We also conducted additional analyses to explore novel predicted miRNA:mRNA pairs that may be involved in the in the histological progression of IPMNs. We used the miRWalk tool [34] because it hosts predicted miRNA-target interaction information for more than 2,000 miRNAs on the complete sequence of all known genes produced by both miRWalk and 8 established miRNA-target prediction programs (Diana microT v 3, miRanda August 2010, miRDB April 2009, PICTAR March 2007, PITA Aug 2008, RNA22 May 2008, RNAhybrid v 2.1, and Targetscan 5.1).

Microarray gene expression analysis of IPMNs

Prior to the current miRNA-based investigation, under an IRB-approved protocol [26] frozen tumor tissue from patients treated at Moffitt was previously arrayed on Affymetrix HuRSTA-2a520709 GeneChips (Affymetrix, Santa Clara, CA) which contained ~60,000 probe sets representing ~25,037 unique genes (Affymetrix HuRSTA-2a520709, GEO: Of distinct solid tumors that were arrayed, 23 represented surgically-resected, pathologically-confirmed IPMNs (17 invasive and 6 non-invasive (1 low-grade, 1 moderate-grade, 4 high-grade)). For the 23 IPMNs that were arrayed, expression data for experimentally-validated and predicted gene targets of interest highlighted by bioinformatics analysis were normalized using Robust Multi-array Average and then extracted. Due to small cell counts, the high-risk group represented all invasive IPMNs and was compared to a low-risk group that included all non-invasive IPMNs. Gene expression data for the 23 IPMNs is available at: Nonparametric tests (rank sum tests) were used to compare expression between groups for each target gene. FDRs were estimated using q-values [31]. Of the 23 IPMN cases with microarray data, 8 had available tissue that was evaluated as part of the current miRNA discovery (n = 2; 1 low-grade, 1 high-grade) or validation phase (n = 6; 1 moderate-grade, 3 high-grade, 2 invasive), which enabled preliminarily exploration of miRNA:target mRNA expression relationships for paired samples using Pearson correlations.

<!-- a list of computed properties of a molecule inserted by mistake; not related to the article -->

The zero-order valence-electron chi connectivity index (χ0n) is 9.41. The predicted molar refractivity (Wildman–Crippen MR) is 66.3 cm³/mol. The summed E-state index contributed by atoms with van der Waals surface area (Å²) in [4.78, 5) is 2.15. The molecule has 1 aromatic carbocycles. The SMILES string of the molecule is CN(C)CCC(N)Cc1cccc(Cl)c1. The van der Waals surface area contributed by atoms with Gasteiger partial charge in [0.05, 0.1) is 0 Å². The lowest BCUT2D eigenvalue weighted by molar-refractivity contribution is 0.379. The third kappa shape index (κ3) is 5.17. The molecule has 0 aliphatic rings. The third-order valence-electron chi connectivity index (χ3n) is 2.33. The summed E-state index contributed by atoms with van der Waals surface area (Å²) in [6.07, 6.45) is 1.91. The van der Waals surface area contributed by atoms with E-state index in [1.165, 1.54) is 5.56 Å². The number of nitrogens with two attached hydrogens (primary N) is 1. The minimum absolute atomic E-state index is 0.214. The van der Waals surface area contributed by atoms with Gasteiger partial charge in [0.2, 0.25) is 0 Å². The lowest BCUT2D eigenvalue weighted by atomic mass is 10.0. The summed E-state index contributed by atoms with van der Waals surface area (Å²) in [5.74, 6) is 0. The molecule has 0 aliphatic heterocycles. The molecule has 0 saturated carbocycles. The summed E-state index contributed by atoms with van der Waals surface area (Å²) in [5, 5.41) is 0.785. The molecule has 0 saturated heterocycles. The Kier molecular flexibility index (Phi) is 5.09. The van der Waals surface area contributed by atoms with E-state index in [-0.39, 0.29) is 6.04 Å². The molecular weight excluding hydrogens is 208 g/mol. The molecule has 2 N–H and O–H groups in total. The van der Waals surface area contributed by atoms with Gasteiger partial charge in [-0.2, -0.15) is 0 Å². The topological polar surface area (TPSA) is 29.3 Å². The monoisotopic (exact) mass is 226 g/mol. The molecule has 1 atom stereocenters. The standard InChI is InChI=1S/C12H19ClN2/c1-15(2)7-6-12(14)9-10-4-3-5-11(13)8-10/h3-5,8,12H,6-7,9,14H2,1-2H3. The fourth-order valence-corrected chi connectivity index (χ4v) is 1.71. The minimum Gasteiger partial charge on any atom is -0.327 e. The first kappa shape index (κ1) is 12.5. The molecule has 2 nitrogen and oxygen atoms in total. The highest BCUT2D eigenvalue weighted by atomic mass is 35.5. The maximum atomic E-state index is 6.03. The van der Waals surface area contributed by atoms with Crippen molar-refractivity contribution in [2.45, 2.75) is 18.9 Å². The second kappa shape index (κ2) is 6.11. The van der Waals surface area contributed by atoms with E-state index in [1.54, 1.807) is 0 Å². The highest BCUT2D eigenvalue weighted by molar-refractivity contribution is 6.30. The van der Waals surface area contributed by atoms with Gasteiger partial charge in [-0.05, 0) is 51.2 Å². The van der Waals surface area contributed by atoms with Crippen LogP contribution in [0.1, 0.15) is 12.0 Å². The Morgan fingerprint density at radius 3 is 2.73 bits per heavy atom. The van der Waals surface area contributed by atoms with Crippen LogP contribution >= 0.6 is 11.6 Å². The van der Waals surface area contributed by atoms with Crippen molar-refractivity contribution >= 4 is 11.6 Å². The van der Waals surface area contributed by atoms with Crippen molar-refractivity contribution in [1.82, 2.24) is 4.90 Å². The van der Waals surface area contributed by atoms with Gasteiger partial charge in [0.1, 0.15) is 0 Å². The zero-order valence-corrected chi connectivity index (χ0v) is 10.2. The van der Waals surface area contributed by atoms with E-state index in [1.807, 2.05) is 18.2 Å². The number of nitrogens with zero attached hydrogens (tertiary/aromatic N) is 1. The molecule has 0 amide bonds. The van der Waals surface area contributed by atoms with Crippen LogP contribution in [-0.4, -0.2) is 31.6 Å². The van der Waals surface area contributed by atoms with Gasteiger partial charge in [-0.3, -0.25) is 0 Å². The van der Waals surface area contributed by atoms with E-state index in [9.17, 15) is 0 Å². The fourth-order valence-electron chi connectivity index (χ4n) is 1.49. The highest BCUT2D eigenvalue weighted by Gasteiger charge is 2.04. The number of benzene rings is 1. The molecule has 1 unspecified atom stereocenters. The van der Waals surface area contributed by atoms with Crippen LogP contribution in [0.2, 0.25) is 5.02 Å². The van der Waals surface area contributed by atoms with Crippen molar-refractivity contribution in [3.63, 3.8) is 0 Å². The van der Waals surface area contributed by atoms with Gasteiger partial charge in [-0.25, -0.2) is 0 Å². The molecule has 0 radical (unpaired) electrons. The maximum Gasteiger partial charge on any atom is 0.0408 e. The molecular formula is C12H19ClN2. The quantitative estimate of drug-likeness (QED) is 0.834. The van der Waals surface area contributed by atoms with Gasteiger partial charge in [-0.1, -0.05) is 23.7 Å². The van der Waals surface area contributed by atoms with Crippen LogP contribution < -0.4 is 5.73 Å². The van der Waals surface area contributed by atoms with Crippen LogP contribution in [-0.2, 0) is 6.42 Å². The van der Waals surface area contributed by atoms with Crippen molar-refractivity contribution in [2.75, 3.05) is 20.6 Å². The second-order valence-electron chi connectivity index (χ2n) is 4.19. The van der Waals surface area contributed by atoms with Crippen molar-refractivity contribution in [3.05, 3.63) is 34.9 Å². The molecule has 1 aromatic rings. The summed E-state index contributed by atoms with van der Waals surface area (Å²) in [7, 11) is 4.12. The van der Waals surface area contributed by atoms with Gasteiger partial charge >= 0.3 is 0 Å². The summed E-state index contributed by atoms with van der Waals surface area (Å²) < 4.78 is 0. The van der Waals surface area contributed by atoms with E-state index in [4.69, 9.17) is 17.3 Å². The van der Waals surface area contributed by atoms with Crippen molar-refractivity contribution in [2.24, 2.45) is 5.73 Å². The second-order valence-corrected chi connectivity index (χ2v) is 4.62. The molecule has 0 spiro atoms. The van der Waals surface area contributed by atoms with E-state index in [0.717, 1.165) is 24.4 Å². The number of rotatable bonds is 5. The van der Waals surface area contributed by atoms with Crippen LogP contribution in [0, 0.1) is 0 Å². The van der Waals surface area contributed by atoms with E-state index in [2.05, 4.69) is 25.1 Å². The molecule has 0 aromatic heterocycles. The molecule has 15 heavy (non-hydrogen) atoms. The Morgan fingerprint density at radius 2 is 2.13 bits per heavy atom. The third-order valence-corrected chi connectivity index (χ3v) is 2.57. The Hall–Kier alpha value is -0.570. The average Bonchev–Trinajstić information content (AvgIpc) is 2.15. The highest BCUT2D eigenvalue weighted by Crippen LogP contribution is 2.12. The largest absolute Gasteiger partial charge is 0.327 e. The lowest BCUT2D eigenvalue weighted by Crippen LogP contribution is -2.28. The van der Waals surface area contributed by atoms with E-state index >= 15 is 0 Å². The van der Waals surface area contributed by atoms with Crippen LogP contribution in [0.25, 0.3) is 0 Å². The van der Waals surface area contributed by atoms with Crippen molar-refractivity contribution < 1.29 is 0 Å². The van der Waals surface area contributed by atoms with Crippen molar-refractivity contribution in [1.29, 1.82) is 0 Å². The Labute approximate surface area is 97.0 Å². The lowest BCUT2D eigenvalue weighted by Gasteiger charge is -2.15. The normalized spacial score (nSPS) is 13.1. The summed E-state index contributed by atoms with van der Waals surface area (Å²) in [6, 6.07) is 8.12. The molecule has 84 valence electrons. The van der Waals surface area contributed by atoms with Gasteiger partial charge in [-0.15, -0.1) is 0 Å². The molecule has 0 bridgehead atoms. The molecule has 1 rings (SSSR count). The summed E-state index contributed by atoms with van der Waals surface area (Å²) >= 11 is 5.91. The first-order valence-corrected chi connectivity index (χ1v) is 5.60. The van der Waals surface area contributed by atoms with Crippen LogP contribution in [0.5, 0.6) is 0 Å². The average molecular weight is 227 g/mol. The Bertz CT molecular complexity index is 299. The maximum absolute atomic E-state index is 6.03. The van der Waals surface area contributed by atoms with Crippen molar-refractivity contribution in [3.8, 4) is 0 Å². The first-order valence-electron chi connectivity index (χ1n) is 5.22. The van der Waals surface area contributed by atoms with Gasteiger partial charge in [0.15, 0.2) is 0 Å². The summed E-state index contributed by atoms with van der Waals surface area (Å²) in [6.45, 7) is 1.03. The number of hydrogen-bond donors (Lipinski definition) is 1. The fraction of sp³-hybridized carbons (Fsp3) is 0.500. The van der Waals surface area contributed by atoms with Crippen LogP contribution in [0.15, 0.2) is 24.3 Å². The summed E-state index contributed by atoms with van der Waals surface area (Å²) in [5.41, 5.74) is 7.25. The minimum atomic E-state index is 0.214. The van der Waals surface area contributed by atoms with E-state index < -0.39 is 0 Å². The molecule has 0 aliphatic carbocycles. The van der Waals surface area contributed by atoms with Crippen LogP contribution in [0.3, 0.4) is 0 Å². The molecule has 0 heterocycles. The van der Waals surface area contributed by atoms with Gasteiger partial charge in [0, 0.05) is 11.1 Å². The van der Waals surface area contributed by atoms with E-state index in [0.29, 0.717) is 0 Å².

Study Population

Of 58 IPMN cases that were pathologically evaluated, 49 contributed tissue for the discovery (n = 28) or validation phase (n = 21). In the discovery phase, 19 cases were high-risk (all high-grade without invasion) and 9 were low-risk (all low-grade). In the validation phase, 13 cases were high-risk (11 high-grade without invasion, 2 invasive) and 8 were low-risk (4 low-grade and 4 moderate-grade). Clinical and pathologic characteristics of the 32 high-risk and 17 low-risk IPMN participants are shown in Table 1. Overall, characteristics were not significantly different between the high- and low-risk groups (Table 1). Age at diagnosis was slightly older in individuals with high-risk IPMNs (69.1 years) compared to those with low-risk IPMNs (65.1 years). The predominant tumor location for 59% of the high-risk IPMNs was the pancreatic head, whereas most (65%) low-risk IPMNs occurred in the pancreatic body or tail. On endoscopic ultrasound (EUS), signs of malignant potential were observed more frequently among high-risk (72%) compared to low-risk IPMNs (47%) (P = 0.09). Only 40% of high-risk IPMNs were observed to be > 3 cm on EUS. High-risk IPMNs were significantly more likely to involve the main pancreatic duct upon pathological review compared to low-risk IPMNs (P = 7× 10−4). The distribution of characteristics was similar among cases in each phase.